Independent Student Newspaper of UW Oshkosh Campuses

The Advance-Titan

Independent Student Newspaper of UW Oshkosh Campuses

The Advance-Titan

Independent Student Newspaper of UW Oshkosh Campuses

The Advance-Titan

Protesters call for a free Palestine


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  • YikYak posts located on the UW Oshkosh page shortly after the protest concluded.

  • A small group of counter protesters following the march through campus.

  • Lily Weber, vice president of the UW Oshkosh Student Socialist Association, leading chants as the protesters march through campus.

  • A Palestine flag being flown as protesters march through campus.

  • A group of students watches protesters march past Taylor Hall. When asked if they had heard about the protest, one responded “no, and I think it’s stupid.”

  • Protesters marching past Horizon Village.

  • Protesters gathered on the library mall holding signs and chanting.

  • Six-year-old River McCarthy standing among college students and community members at the march. This was River’s fourth march after visiting the UW-Milwaukee encampment.

  • Counter protesters laughing and posing for the Advance-Titan’s photo editor Jessica Duch.

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One week after the Palestine encampments began at UW-Madison and UW-Milwaukee, UW Oshkosh had a march of its own. 

Despite impending rain and humidity, protesters from the campus and surrounding community gathered in front of Polk Library to demand a free Palestine. 

After a short opening statement from Sarah Osterbrink, the president of the Oshkosh Student Socialist Association, approximately 50 pro-Palestinian protesters marched around campus chanting “Palestine is our fight, students of the world unite,” and “from Oshkosh to Palestine, occupation is a crime.” 

Aspyn Rafac, a political science major at UWO, has family in the Chumash tribe on the Santa Ynez reservation in southern California. Rafac spoke on the genocide of the Palestinian people at the end of the march, drawing parallels on her tribes history with genocide.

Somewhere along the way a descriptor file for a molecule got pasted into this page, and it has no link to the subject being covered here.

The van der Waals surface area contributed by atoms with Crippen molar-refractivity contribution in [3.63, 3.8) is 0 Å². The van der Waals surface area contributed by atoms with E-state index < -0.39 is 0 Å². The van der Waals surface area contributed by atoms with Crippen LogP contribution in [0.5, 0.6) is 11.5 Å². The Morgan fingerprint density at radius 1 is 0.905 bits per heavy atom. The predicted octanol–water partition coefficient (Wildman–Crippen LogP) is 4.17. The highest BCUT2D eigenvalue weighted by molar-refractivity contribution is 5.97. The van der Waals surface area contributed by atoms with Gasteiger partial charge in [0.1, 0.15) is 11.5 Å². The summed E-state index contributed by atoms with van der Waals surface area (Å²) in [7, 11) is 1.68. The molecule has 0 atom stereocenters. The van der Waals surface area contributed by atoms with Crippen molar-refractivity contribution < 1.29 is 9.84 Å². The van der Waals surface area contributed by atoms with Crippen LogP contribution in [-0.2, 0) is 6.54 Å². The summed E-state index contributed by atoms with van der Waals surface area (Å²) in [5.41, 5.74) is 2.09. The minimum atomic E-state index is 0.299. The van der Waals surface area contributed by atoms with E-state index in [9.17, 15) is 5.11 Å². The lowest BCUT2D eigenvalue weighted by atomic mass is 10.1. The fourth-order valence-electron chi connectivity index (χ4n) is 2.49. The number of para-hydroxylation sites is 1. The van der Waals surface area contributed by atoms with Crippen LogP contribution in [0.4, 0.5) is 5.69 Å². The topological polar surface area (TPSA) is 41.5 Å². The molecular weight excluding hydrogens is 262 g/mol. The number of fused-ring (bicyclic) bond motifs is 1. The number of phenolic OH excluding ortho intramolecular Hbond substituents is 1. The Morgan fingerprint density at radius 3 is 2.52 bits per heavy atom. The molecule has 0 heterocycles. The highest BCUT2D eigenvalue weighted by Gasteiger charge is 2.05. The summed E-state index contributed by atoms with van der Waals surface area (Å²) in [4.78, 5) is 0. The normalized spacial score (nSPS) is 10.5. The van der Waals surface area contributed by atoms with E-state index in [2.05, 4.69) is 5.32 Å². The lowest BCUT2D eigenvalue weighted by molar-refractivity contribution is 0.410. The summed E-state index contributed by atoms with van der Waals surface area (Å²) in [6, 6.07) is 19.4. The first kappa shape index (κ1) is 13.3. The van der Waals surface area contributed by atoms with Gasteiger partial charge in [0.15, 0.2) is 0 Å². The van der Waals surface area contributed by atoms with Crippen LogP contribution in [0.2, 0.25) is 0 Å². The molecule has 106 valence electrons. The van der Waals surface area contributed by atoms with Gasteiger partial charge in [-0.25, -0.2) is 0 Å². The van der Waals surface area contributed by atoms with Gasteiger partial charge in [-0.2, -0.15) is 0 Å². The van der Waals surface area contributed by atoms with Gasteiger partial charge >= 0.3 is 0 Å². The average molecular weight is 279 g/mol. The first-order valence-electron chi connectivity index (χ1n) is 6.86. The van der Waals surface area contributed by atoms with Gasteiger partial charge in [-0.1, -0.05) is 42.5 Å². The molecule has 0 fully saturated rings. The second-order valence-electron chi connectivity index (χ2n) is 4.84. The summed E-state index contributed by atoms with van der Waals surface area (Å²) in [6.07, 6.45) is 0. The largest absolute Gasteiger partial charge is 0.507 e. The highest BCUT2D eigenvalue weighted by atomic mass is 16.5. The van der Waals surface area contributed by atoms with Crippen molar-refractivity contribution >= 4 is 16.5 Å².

“In 1846, my tribe experienced its own genocide, also known as the California genocide,” Rafac said. 

Rafac said that when her people revolted they were called “savages and wild redskins.” 

“They used that to justify their taking of our land, rape of our women and children, slaughter of our men and sterilization of our people,” Rafac said. “As an Indigenous American, I have seen too many parallels between Indigenous experiences and those of the Palestinian Indigenous people.” 

Instead of savages, innocent Palestinian’s are being called terrorists, Rafac said. 

“Any person with humanity knows that no child deserves to die at the hands of violence for any reason, especially not for reasons far out of their control,” Rafac said. 

Rafac reminded the crowd that this is not a religious protest, but a protest against the actions taken by the Israeli government, U.S. government and those “complacent and continuing to escalate the numbers of civilian lives taken in Gaza.” 

“As an American citizen, I was raised being told that it is the foundation of American liberty to be able to call out a corrupt government when it is no longer serving its people,” Rafac said. “And with my voice, I demand that the UW System detach itself from PepsiCo, Oshkosh Corporation and other companies that are directly funding the Israeli military and are paying for the death of innocent men, women and children in Palestine with our blood money.” 

Last January, Oshkosh Corporation announced they would be producing hundreds of armored personnel carriers for the Israeli military. In December, the industrial company said they received orders for at least 75 joint tight tactical vehicles from the Israeli Ministry of Defense. 

PepsiCo has faced backlash after purchasing SodaStream, which has faced global boycotts due to reported discrimination against Palestinian employees and displacing Indigenous Bedoin-Palestinian citizens in present-day Israel. 

Rafac called on Chancellor Andrew Leavitt to listen to student voices and involve students in the choices being made on their behalf. 

Shortly after the march concluded, Leavitt released a statement regarding the march.